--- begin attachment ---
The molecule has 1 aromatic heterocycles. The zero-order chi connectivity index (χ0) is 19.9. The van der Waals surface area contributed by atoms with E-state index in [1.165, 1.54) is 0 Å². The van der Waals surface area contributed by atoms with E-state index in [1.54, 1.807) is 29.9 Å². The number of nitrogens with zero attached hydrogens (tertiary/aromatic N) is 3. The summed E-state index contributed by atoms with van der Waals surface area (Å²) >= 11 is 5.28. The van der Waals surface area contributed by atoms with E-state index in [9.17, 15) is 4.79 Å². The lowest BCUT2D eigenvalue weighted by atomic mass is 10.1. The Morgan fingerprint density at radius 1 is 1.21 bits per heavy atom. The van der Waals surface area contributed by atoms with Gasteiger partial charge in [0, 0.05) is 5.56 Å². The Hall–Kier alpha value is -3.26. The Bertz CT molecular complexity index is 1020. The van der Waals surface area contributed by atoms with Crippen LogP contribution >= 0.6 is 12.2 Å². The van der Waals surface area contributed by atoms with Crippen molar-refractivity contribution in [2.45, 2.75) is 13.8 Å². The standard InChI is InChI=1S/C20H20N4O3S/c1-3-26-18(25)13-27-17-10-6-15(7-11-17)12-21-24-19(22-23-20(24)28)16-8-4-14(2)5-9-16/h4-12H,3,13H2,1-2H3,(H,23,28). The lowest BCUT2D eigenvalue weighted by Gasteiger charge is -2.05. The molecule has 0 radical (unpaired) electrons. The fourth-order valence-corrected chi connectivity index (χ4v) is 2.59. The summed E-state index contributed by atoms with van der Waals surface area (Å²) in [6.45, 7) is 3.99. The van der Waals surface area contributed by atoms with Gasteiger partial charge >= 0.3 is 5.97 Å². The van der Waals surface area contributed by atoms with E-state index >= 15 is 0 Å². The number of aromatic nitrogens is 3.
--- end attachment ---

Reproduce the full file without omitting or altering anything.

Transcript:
The molecule has 1 aromatic heterocycles. The zero-order chi connectivity index (χ0) is 19.9. The van der Waals surface area contributed by atoms with E-state index in [1.165, 1.54) is 0 Å². The van der Waals surface area contributed by atoms with E-state index in [1.54, 1.807) is 29.9 Å². The number of nitrogens with zero attached hydrogens (tertiary/aromatic N) is 3. The summed E-state index contributed by atoms with van der Waals surface area (Å²) >= 11 is 5.28. The van der Waals surface area contributed by atoms with E-state index in [9.17, 15) is 4.79 Å². The lowest BCUT2D eigenvalue weighted by atomic mass is 10.1. The Morgan fingerprint density at radius 1 is 1.21 bits per heavy atom. The van der Waals surface area contributed by atoms with Gasteiger partial charge in [0, 0.05) is 5.56 Å². The Hall–Kier alpha value is -3.26. The Bertz CT molecular complexity index is 1020. The van der Waals surface area contributed by atoms with Crippen LogP contribution >= 0.6 is 12.2 Å². The van der Waals surface area contributed by atoms with Crippen molar-refractivity contribution in [2.45, 2.75) is 13.8 Å². The standard InChI is InChI=1S/C20H20N4O3S/c1-3-26-18(25)13-27-17-10-6-15(7-11-17)12-21-24-19(22-23-20(24)28)16-8-4-14(2)5-9-16/h4-12H,3,13H2,1-2H3,(H,23,28). The lowest BCUT2D eigenvalue weighted by Gasteiger charge is -2.05. The molecule has 0 radical (unpaired) electrons. The fourth-order valence-corrected chi connectivity index (χ4v) is 2.59. The summed E-state index contributed by atoms with van der Waals surface area (Å²) in [6.45, 7) is 3.99. The van der Waals surface area contributed by atoms with Gasteiger partial charge >= 0.3 is 5.97 Å². The van der Waals surface area contributed by atoms with E-state index >= 15 is 0 Å². The number of aromatic nitrogens is 3.